Does the Strategy Work? A Look at Exam Wrappers
For many faculty, adding a new teaching strategy to our repertoire goes something like this. We hear about an approach or technique that sounds like a good idea. It addresses a specific instructional challenge or issue we’re having. It’s a unique fix, something new, a bit different, and best of all, it sounds workable. We can imagine ourselves doing it.
Let’s consider how this works with an example. Have you heard of exam wrappers? When exams are returned they come with a “wrapper” on which students are asked to reflect, usually on three areas related to exam performance:
- what study skills they used to prepare;
- what types of mistakes they made on the exam; and
- what modifications might improve their performance on the next test.
At a strategic moment, this technique confronts students with how they prepared and performed with an eye on the exams still to come. It’s an approach with the potential to develop metacognition—that reflective analysis and resultant insight needed to understand, in this case, what actions it takes to learn content and perform well on exams.
But is there any evidence that exam wrappers improve performance and promote metacognitive insights? For a lot of instructional strategies, we still rely on the instructor’s opinion. However, in the case of exam wrappers, we do have evidence—just not a lot and the results are mixed. In this most recent study (with a robust design), they didn’t work. Researchers Soicher and Gurung found that the wrappers didn’t change exam scores, final course grades, or scores on the Metacognitive Awareness Inventory, an empirically developed instrument that measures metacognition. Examples where exam wrappers did have positive outcomes are referenced in the study.
What instructors most want to know about any strategy is whether it works. Does it do what it’s supposed to do? We’d like the answer to be clear cut. But in the case of exam wrappers, the evidence doesn’t indicate if they’re a good idea or not. That’s frustrating, but it’s also a great example of how conflicting results lead to better questions—the ones likely to move us from a superficial to a deeper understanding of how different instructional strategies “work”.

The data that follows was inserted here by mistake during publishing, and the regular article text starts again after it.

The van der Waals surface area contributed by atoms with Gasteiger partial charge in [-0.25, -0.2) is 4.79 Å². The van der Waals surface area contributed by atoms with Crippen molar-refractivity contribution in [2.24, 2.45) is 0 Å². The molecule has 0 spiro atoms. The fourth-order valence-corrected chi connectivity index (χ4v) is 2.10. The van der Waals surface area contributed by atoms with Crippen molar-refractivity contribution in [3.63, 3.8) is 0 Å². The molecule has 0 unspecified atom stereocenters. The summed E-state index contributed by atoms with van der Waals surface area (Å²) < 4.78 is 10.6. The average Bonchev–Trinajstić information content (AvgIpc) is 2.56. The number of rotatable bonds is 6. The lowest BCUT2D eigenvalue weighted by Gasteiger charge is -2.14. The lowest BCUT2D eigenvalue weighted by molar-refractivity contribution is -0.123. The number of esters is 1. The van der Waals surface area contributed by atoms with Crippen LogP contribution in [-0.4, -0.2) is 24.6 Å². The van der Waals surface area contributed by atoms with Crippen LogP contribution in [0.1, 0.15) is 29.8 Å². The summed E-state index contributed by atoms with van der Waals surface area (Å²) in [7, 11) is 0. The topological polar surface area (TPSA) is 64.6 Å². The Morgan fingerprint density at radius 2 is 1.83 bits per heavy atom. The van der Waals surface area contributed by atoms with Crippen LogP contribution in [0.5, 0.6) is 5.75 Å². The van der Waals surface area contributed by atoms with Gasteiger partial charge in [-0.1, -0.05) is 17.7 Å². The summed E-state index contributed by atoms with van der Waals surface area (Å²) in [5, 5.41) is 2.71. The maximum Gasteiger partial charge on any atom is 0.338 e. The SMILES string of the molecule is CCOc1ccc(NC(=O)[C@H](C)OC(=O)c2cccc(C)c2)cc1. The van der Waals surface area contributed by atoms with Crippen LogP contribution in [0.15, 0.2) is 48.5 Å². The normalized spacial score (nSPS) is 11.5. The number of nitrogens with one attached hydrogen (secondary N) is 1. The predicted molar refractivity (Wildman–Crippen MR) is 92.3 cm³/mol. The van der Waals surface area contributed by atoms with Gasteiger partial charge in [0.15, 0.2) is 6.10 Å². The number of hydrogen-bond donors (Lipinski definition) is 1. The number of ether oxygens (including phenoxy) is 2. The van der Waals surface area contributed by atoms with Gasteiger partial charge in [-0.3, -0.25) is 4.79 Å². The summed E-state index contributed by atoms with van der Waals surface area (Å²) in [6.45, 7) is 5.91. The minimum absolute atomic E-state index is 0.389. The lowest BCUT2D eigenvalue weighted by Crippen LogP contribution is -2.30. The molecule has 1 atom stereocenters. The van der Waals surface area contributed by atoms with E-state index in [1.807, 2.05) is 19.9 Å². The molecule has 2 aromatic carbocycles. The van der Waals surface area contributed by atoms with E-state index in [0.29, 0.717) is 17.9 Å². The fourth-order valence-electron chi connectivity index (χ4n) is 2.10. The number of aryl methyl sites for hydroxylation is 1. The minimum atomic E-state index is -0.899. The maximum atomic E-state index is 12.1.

What could explain the mixed results for exam wrappers? Does the desired outcome depend on whether students understand what they’re being asked to do? Students are used to doing what teachers tell them, pretty much without asking themselves or the teacher questions. As these researchers note, maybe students don’t “recognize the value or benefit of metacognitive skills” as they are intended to be developed by exam wrappers (p. 69).
Is effectiveness a function of how many exam wrappers a student completes? Would they be more effective if they were used in more than one course? Maybe the issue is what students write on the wrapper. Would it help if the teacher provided some feedback on what students write? In other words, the effectiveness of exam wrappers could be related to a set of activities that accompany them. Maybe they don’t work well if they’re just a stand-alone activity.
It could also be that students are doing exactly what we ask of them. For example, they see that they’re missing questions from the reading, and so they write that they need to keep up with the reading and not wait until the night before the exam to start doing it. But despite these accurate assessments, they still don’t keep up with the reading. Students have been known to abandon ineffective study routines reluctantly, even after repeated failure experiences.
There’s a lot more complexity than meets the eye with almost every instructional strategy. We’d love for them to be sure-fire fixes; supported with evidence and with predictably reliable outcomes. Unfortunately, how instructional strategies affect learning is anything but simple, and our thinking about them needs to reflect this complexity.
We could conclude that with mixed results and instructional contexts so variable, there’s no reason to look at the research or consider the evidence. Wrong! The value of these systematic explorations is not so much the findings but their identification of details with the potential to make a difference. So, you may start by thinking that exam wrappers are a cool idea, but that’s not all you’ve got. Sets of conditions and factors made a difference when someone else used them and took a systematic look at their effects on learning. That means you can use them having made some purposeful decisions about potentially relevant details.
Reference: Soicher, R. N. and Gurung, R. A. R., (2017). Do exam wrappers increase metacognition and performance? A single course intervention. Psychology Learning and Teaching, 16 (1), 64-73.